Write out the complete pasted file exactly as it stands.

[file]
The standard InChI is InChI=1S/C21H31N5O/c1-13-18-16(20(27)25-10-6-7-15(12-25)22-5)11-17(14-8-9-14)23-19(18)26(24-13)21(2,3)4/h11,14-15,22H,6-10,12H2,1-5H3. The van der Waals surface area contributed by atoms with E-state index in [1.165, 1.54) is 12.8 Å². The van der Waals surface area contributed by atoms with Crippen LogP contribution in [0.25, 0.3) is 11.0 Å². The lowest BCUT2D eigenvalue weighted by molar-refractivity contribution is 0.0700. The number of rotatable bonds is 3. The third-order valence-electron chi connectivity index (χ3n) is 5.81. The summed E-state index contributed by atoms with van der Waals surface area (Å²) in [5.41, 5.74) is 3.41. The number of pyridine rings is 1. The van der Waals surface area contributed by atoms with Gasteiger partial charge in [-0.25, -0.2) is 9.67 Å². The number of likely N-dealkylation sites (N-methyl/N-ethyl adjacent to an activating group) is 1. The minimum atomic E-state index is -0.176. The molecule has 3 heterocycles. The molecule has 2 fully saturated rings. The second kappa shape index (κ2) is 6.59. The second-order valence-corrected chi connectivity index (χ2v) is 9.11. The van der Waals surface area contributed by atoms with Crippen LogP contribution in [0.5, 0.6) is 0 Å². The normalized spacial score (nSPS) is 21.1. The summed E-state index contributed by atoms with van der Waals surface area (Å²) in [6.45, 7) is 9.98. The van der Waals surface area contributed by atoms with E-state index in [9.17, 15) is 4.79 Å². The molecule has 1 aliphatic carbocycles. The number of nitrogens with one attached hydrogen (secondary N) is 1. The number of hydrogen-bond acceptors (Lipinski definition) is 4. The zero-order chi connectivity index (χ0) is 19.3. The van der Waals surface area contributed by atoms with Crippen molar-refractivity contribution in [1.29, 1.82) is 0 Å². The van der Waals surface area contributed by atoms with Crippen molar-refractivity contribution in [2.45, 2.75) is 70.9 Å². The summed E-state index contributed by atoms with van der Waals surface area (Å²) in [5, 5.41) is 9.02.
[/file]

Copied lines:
The standard InChI is InChI=1S/C21H31N5O/c1-13-18-16(20(27)25-10-6-7-15(12-25)22-5)11-17(14-8-9-14)23-19(18)26(24-13)21(2,3)4/h11,14-15,22H,6-10,12H2,1-5H3. The van der Waals surface area contributed by atoms with E-state index in [1.165, 1.54) is 12.8 Å². The van der Waals surface area contributed by atoms with Crippen LogP contribution in [0.25, 0.3) is 11.0 Å². The lowest BCUT2D eigenvalue weighted by molar-refractivity contribution is 0.0700. The number of rotatable bonds is 3. The third-order valence-electron chi connectivity index (χ3n) is 5.81. The summed E-state index contributed by atoms with van der Waals surface area (Å²) in [5.41, 5.74) is 3.41. The number of pyridine rings is 1. The van der Waals surface area contributed by atoms with Gasteiger partial charge in [-0.25, -0.2) is 9.67 Å². The number of likely N-dealkylation sites (N-methyl/N-ethyl adjacent to an activating group) is 1. The minimum atomic E-state index is -0.176. The molecule has 3 heterocycles. The molecule has 2 fully saturated rings. The second kappa shape index (κ2) is 6.59. The second-order valence-corrected chi connectivity index (χ2v) is 9.11. The van der Waals surface area contributed by atoms with Crippen LogP contribution in [0.5, 0.6) is 0 Å². The normalized spacial score (nSPS) is 21.1. The summed E-state index contributed by atoms with van der Waals surface area (Å²) in [6.45, 7) is 9.98. The van der Waals surface area contributed by atoms with E-state index in [9.17, 15) is 4.79 Å². The molecule has 1 aliphatic carbocycles. The number of nitrogens with one attached hydrogen (secondary N) is 1. The number of hydrogen-bond acceptors (Lipinski definition) is 4. The zero-order chi connectivity index (χ0) is 19.3. The van der Waals surface area contributed by atoms with Crippen molar-refractivity contribution in [1.29, 1.82) is 0 Å². The van der Waals surface area contributed by atoms with Crippen molar-refractivity contribution in [2.45, 2.75) is 70.9 Å². The summed E-state index contributed by atoms with van der Waals surface area (Å²) in [5, 5.41) is 9.02.